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Delvin Farms is a 92 acre, certified organic farm that's been in business for over 30 years selling direct to local retail markets. Hank and his family sell an assortment of over 80 varieties of produce, berries and fruit at a variety of Metro area retailers, the Franklin and East Nashville Farmer's Market and through the largest CSA in Middle Tennessee.

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G uest  Feature

Five weeks have passed since Hank Sr., (Dad) the founder of Delvin Farms, was flown to Vanderbilt's trauma unit after a life threatening truck accident on the way to the Franklin Farmers' Market. It feels so much longer, but one thing that strikes me as truly awesome is the true community in the Delvin Farms Community Supported Agriculture.
The Community in 'Community Supported Agriculture'
By Amy Delvin

With Dad being out of commission, my brother, Hank, and I have come to realize that he is not only the founder of the operation, but the work he does on the farm is actually the "work of four men," as Hank puts it. There have been many problems or questions that have come up that have made us say aloud, "u;Well, if Dad were here..." And to make matters worse, we have also lost Mom on the farm too, since she spends her days in the hospital with Dad. Luckily, our brother, Eric had come home for a little while to help out. We also have an amazing farm crew that has worked overtime to get us back on track.

A few weeks ago Eric and I were discussing the benefits of joining a CSA (Community Supported Agriculture program). I voiced my concern that not much was producing on the farm in this strange cool summer we'd been having, and I was worried that our CSA customers were unhappy with the lack of variety thus far in their boxes. Eric pointed out that people don't join a CSA to buy vegetables that they can just go purchase at Whole Foods; rather what they are buying in a CSA is the farmer's trials and tribulations. A CSA is more than picking up a weekly box of vegetables. It is participating in a community that supports the land and the farmer who lovingly raises the food from seed to table. A CSA is a way to know where one's food originates, and it is a way to know and care for the person who grows the food that will nourish the body.

Three times a week we have CSA drop-offs and farmers' markets, and Wednesdays are our busiest days. We start early with harvesting for the 400 shares that we will deliver before 3:00 pm, plus we have the East Nashville Farmers' Market. We have an overly ambitious goal of starting to put the boxes together by 9:00 am, but that never happens. Instead, it's a lot of last minute throwing produce on the truck for the East Nashville Market and praying that we haven't forgotten something important such as the cash register (which we have forgotten before) or worse, the CSA boxes. Our minds recently have been on Dad, and the stress of keeping the business going and doing as good of a job as he would if he were with us has made us sometimes forget small things, such as the cash register!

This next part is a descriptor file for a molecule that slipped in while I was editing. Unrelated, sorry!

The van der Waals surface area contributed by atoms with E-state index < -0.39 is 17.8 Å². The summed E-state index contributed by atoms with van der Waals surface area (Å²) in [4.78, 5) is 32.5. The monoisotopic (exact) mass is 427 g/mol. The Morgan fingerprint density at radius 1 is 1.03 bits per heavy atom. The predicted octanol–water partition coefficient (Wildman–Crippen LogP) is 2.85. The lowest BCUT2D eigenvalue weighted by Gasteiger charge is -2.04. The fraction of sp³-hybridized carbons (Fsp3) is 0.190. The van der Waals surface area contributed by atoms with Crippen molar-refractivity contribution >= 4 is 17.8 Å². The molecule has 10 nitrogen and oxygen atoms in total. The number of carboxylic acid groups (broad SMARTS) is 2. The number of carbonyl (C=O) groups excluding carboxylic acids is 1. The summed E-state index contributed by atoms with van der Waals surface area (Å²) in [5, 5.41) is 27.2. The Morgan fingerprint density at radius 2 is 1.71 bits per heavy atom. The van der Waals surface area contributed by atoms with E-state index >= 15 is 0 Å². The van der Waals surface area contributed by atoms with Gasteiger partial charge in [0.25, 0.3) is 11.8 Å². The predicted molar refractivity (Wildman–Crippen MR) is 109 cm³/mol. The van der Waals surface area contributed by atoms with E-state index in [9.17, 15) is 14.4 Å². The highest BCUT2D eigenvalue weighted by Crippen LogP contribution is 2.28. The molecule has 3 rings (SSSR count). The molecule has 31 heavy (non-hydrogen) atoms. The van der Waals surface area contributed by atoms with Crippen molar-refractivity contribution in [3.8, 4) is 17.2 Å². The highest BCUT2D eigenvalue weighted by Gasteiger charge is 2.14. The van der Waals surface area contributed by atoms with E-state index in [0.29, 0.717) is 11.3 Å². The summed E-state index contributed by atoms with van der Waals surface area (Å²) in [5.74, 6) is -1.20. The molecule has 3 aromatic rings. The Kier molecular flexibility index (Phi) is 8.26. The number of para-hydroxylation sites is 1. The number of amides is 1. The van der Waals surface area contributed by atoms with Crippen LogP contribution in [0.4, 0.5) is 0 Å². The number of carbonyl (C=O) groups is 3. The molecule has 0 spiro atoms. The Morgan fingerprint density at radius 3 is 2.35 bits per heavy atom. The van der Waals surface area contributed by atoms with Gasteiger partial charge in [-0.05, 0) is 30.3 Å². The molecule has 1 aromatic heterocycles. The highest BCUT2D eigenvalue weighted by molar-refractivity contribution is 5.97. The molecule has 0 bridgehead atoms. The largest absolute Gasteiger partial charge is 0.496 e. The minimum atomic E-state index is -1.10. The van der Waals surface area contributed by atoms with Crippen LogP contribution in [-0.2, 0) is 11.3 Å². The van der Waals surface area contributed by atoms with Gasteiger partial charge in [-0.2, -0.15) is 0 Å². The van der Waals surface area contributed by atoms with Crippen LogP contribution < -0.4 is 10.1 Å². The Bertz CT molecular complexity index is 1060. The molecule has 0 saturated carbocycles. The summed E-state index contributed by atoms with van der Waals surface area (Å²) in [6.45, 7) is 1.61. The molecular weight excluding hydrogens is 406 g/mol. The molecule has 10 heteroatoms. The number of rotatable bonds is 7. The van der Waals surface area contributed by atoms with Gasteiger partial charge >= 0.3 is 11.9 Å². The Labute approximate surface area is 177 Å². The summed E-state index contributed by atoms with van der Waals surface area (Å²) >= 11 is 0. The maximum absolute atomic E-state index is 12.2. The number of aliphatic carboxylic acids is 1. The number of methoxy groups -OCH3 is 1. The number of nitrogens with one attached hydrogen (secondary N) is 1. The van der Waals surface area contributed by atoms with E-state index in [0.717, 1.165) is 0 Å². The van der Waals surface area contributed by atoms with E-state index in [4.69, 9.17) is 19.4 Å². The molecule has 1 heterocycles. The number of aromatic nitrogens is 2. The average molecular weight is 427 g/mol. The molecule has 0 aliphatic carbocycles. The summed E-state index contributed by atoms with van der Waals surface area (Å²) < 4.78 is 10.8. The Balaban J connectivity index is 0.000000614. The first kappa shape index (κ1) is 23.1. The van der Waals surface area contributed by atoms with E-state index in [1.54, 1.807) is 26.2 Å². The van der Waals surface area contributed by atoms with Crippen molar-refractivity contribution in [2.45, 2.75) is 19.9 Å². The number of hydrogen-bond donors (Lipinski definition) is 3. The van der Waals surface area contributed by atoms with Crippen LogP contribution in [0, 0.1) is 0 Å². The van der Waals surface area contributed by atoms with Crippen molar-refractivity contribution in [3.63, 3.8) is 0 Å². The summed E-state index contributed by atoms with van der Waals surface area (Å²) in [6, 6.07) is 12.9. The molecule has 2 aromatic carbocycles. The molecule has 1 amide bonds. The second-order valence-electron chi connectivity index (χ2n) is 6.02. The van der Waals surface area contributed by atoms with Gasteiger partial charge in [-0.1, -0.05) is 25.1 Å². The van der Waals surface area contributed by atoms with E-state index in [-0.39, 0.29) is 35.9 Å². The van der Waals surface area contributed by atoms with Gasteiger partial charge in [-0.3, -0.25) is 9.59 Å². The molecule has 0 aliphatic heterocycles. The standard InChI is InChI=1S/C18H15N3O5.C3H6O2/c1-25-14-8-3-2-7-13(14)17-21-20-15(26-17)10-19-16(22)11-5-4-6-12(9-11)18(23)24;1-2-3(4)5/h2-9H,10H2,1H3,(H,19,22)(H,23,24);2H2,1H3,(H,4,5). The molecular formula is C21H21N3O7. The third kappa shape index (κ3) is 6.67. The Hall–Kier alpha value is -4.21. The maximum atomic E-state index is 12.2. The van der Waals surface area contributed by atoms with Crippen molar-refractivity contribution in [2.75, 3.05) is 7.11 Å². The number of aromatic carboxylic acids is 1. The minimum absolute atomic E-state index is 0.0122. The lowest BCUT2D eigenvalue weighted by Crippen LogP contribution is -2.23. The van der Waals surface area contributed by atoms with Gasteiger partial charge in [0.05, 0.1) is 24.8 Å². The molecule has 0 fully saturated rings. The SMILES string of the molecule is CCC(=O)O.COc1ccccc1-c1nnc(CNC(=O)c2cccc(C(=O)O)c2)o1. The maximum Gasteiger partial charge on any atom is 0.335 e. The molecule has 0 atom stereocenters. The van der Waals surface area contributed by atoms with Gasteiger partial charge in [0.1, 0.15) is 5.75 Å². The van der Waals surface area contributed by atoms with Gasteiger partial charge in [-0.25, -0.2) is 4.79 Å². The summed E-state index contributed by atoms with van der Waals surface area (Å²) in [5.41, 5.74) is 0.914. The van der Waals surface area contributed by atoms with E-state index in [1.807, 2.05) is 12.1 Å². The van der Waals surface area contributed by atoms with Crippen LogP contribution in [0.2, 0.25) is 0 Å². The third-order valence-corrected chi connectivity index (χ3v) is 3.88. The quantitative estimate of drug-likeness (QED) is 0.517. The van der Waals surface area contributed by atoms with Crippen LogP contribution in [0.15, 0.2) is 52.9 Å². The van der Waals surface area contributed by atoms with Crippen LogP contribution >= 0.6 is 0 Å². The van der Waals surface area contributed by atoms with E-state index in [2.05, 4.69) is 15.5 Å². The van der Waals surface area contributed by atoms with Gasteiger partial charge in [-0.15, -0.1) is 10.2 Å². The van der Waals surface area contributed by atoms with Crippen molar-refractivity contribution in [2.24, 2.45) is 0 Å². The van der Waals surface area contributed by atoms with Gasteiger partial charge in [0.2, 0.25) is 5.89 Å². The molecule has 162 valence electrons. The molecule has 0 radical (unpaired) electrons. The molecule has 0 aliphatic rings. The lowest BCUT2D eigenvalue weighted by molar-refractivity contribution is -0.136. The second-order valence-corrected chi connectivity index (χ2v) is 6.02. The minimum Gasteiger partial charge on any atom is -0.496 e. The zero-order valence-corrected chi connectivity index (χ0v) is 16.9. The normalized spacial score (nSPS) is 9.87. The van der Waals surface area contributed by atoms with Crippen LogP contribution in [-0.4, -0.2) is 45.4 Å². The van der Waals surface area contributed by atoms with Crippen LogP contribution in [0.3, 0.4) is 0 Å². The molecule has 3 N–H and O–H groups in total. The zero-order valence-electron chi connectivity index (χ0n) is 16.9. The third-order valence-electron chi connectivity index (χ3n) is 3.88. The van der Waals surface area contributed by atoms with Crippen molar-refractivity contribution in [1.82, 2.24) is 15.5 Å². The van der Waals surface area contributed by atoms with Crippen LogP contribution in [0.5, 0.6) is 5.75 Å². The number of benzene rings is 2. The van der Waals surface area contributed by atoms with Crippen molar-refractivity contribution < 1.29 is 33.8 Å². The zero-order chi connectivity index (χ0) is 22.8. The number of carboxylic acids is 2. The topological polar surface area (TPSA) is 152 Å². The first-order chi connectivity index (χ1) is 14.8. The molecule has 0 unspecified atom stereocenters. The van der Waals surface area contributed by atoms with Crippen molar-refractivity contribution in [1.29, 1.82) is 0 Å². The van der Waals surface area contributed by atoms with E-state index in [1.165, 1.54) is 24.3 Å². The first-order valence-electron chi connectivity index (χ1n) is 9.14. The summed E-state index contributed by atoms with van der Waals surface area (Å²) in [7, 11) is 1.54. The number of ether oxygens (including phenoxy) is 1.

Even though it has been a stressful time for the Delvin family, our CSA members have really come together and prayed, sent cards, food, and good wishes, and have visited. At the farmers' markets, members ask about Dad and tell me they are praying for him. They come by at the end of the markets to help us break down and load the truck, and they tell my brother and me what a great job we are doing in keeping the farm running (always good to hear!).

Lately Mom (Cindy) has been able to leave Dad for a while and help us out at the farm and markets. I have really missed working beside her and every time she is able to leave him to come out to the farm I am reminded that it's one day closer to Dad being home again.

Dad's knee surgery was on August 26, and it went well. He is now at NHC in Cool Springs, which is a great rehabilitation hospital. He will stay there until his hip replacement, and then he will return there after his hip surgery for a few more months. We hope to have him home for Christmas and have a brand new deck built for him to enjoy sunsets on the farm while he rehabilitates and prepares for working beside us in the spring. Thank you all again for your prayers, cards, food, and thoughts sent our way! Our CSA members have truly defined the community in Community Supported Agriculture!